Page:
The traditional Micronesian house is rectangular, with a wooden frame and mat or wicker walls. The roofs were formerly thatched, although the corrogated steel roof is more common today. The houses were generally raised on a stone platform, which might be, as on Yap, very elaborate. The clubhouses built for men and other community meeting houses are much more elaborate than the ordinary residence. In general the clubhouses are much more elegant in the western Carolines than in the eastern Carolines. The framework is usually made from breadfruit trees and lashed together by coir.
The Japanese administration felt that there was a definite connection between the declining birth rate and this traditional type of house. The houses were dark and damp inside. The dirt or coral floors and the thatch roofs were conducive to holding moisture as well as vermin. Before outside influences had introduced tuberculosis and other heretofore unknown diseases the houses had been satisfactory. But, with the innovations, they were death traps. By means of subsidies the Japanese encouraged the building of houses with elevated wooden floors and corrugated steel roofs. These, being drier, discouraged diseases. The corrugated steel roofs also trapped a safe supply of much-needed fresh water. The new houses are by no means as esthetically attractive as the old houses, and, even under the Japanese administration, there were those who mourned the passing of the picturesque; but the death rate did decline as the new houses became more common. As with all outside influences, the new type of house is more common on the high islands than on the low islands.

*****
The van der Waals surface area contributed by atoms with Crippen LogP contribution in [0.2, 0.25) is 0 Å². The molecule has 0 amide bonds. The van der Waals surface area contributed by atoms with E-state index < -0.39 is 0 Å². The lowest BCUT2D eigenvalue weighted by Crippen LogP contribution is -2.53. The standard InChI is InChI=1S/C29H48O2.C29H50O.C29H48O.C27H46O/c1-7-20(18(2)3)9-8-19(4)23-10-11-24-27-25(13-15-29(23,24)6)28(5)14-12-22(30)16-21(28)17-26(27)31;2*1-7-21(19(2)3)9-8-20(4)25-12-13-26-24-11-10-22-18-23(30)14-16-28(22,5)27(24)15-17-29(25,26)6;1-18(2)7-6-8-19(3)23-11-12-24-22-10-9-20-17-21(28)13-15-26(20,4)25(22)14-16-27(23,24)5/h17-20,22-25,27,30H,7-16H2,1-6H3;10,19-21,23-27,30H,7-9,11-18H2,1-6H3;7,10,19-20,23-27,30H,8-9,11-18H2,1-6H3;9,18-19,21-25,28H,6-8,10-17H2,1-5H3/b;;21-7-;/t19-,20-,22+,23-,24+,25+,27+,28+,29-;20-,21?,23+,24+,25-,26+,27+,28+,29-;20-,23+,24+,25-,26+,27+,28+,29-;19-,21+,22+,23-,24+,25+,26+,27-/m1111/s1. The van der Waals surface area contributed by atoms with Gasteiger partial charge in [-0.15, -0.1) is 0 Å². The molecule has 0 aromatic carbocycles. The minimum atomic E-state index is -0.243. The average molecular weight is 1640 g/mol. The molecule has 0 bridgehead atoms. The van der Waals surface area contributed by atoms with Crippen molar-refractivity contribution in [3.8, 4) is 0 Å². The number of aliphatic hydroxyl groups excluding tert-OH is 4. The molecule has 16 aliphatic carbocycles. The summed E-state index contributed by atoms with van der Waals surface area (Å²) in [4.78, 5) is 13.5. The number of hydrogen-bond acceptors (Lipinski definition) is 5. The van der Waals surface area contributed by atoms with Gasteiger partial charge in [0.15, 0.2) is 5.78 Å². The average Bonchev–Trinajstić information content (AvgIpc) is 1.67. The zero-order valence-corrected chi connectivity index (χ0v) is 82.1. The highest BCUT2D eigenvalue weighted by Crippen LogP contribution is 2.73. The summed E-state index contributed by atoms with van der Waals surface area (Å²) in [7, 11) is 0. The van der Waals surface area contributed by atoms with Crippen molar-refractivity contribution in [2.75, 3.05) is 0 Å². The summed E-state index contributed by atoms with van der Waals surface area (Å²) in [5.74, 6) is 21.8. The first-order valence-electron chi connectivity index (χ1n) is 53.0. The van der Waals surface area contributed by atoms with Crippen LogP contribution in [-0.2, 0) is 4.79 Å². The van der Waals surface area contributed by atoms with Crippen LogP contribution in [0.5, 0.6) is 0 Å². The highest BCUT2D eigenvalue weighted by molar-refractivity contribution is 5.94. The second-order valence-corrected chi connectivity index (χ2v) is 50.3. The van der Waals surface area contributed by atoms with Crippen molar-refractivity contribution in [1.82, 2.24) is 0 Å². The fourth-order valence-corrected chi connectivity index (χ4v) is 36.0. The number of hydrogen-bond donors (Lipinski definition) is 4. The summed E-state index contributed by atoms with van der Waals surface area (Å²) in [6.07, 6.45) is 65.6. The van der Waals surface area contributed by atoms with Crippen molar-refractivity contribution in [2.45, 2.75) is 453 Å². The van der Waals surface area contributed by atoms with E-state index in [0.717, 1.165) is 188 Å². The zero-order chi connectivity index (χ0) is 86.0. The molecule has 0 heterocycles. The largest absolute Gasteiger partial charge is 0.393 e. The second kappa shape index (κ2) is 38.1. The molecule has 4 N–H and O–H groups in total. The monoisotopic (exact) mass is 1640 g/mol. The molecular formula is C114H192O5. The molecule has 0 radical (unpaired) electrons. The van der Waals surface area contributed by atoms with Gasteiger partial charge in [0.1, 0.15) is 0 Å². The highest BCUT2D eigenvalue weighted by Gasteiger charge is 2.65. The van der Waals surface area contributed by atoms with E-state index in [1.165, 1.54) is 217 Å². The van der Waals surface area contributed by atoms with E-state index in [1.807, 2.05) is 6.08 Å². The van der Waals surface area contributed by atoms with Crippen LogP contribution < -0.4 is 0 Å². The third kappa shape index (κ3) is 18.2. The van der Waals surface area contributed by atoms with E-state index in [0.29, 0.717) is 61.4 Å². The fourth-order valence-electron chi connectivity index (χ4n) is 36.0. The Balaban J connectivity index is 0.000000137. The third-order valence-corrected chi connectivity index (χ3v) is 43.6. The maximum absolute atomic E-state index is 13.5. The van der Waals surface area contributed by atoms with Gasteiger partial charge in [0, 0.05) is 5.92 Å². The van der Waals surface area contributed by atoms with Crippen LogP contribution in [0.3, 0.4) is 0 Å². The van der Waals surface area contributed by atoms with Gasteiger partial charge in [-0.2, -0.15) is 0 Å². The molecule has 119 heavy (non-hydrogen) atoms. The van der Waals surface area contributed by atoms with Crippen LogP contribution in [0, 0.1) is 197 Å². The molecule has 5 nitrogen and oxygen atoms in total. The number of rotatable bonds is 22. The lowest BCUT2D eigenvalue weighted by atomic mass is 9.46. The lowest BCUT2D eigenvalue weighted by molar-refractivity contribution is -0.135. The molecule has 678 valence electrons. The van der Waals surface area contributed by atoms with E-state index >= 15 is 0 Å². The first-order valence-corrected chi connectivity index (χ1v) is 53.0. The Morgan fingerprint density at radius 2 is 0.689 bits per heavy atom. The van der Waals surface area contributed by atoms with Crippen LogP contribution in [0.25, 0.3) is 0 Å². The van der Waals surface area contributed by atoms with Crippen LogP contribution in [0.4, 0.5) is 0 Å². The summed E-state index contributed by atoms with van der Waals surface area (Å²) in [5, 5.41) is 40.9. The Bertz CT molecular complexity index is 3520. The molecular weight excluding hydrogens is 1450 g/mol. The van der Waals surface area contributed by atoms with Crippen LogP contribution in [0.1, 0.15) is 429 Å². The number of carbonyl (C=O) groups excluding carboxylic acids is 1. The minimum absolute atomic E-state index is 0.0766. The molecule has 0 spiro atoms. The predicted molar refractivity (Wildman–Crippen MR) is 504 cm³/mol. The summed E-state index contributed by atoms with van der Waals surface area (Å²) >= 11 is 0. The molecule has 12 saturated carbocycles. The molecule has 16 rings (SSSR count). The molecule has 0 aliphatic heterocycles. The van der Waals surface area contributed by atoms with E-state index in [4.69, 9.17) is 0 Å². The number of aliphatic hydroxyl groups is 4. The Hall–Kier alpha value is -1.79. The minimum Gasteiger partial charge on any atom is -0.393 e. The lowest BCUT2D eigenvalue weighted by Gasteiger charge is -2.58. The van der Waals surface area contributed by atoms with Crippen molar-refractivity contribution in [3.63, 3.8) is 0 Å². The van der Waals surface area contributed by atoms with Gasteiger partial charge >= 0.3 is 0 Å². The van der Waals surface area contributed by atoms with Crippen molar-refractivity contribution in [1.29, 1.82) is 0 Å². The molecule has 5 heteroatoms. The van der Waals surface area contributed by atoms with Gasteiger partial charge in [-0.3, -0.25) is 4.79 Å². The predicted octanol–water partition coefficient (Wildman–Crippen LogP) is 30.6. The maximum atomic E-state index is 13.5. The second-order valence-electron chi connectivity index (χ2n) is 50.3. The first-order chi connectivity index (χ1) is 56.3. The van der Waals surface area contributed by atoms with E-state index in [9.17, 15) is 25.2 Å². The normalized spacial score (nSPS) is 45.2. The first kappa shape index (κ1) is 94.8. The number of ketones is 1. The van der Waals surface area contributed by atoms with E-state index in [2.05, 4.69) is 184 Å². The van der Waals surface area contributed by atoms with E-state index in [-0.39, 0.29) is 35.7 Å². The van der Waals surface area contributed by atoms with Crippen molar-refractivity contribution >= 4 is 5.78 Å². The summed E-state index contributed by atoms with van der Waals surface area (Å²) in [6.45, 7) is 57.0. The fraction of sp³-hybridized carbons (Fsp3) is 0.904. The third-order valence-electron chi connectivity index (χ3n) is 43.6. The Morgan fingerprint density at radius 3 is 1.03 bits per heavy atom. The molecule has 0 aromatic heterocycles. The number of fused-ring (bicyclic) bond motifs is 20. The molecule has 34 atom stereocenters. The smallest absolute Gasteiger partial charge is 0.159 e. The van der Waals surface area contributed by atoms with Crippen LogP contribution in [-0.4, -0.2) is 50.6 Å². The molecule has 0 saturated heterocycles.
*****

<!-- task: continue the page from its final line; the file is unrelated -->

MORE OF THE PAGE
The Caroline Islands are noted for the use the natives make of stone. House foundations, dancing platforms, and graves are commonly made from stone. Elaborate stone causeways connect islands and cross bays in the high islands. On Yap, stone money was imported from quarries on Babelthuap. On Ponape and Kusaie, elaborate cities and fortifications were constructed from stone. The ruins of Nan Matal, or Metalanium, cover about 9 square miles. The ruined city consists of a number of small natural and artificial islands that are protected by a breakwater. Some of the ruined walls are 10 feet thick and 20 to 30 feet high. Excavations have proved that the culture of these people did not differ materially from that of their descendants of the nineteenth century.